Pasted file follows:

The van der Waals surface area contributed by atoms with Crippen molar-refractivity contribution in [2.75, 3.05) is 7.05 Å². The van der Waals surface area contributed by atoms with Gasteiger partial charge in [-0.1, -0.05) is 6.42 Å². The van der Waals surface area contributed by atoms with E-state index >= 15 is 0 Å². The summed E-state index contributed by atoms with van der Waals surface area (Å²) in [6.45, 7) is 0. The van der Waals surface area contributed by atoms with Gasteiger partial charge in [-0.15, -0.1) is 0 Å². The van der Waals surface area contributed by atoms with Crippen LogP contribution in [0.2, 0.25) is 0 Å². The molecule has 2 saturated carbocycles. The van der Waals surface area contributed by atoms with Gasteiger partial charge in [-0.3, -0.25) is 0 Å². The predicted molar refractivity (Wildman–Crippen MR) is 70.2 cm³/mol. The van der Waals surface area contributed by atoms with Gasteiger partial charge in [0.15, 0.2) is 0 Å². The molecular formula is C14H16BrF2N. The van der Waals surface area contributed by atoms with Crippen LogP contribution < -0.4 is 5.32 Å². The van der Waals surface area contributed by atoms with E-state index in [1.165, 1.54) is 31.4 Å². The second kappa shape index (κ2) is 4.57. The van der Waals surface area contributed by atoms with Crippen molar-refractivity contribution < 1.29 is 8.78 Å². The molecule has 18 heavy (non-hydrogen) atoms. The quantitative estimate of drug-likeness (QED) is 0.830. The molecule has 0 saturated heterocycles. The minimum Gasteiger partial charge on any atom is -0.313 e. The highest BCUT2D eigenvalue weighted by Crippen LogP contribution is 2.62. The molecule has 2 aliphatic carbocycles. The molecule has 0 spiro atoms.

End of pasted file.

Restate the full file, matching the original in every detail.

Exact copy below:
The van der Waals surface area contributed by atoms with Crippen molar-refractivity contribution in [2.75, 3.05) is 7.05 Å². The van der Waals surface area contributed by atoms with Gasteiger partial charge in [-0.1, -0.05) is 6.42 Å². The van der Waals surface area contributed by atoms with E-state index >= 15 is 0 Å². The summed E-state index contributed by atoms with van der Waals surface area (Å²) in [6.45, 7) is 0. The van der Waals surface area contributed by atoms with Gasteiger partial charge in [-0.15, -0.1) is 0 Å². The van der Waals surface area contributed by atoms with Crippen LogP contribution in [0.2, 0.25) is 0 Å². The molecule has 2 saturated carbocycles. The van der Waals surface area contributed by atoms with Gasteiger partial charge in [-0.3, -0.25) is 0 Å². The predicted molar refractivity (Wildman–Crippen MR) is 70.2 cm³/mol. The van der Waals surface area contributed by atoms with Gasteiger partial charge in [0.15, 0.2) is 0 Å². The molecular formula is C14H16BrF2N. The van der Waals surface area contributed by atoms with Crippen LogP contribution < -0.4 is 5.32 Å². The van der Waals surface area contributed by atoms with E-state index in [1.165, 1.54) is 31.4 Å². The second kappa shape index (κ2) is 4.57. The van der Waals surface area contributed by atoms with Crippen molar-refractivity contribution < 1.29 is 8.78 Å². The molecule has 18 heavy (non-hydrogen) atoms. The quantitative estimate of drug-likeness (QED) is 0.830. The molecule has 0 saturated heterocycles. The minimum Gasteiger partial charge on any atom is -0.313 e. The highest BCUT2D eigenvalue weighted by Crippen LogP contribution is 2.62. The molecule has 2 aliphatic carbocycles. The molecule has 0 spiro atoms.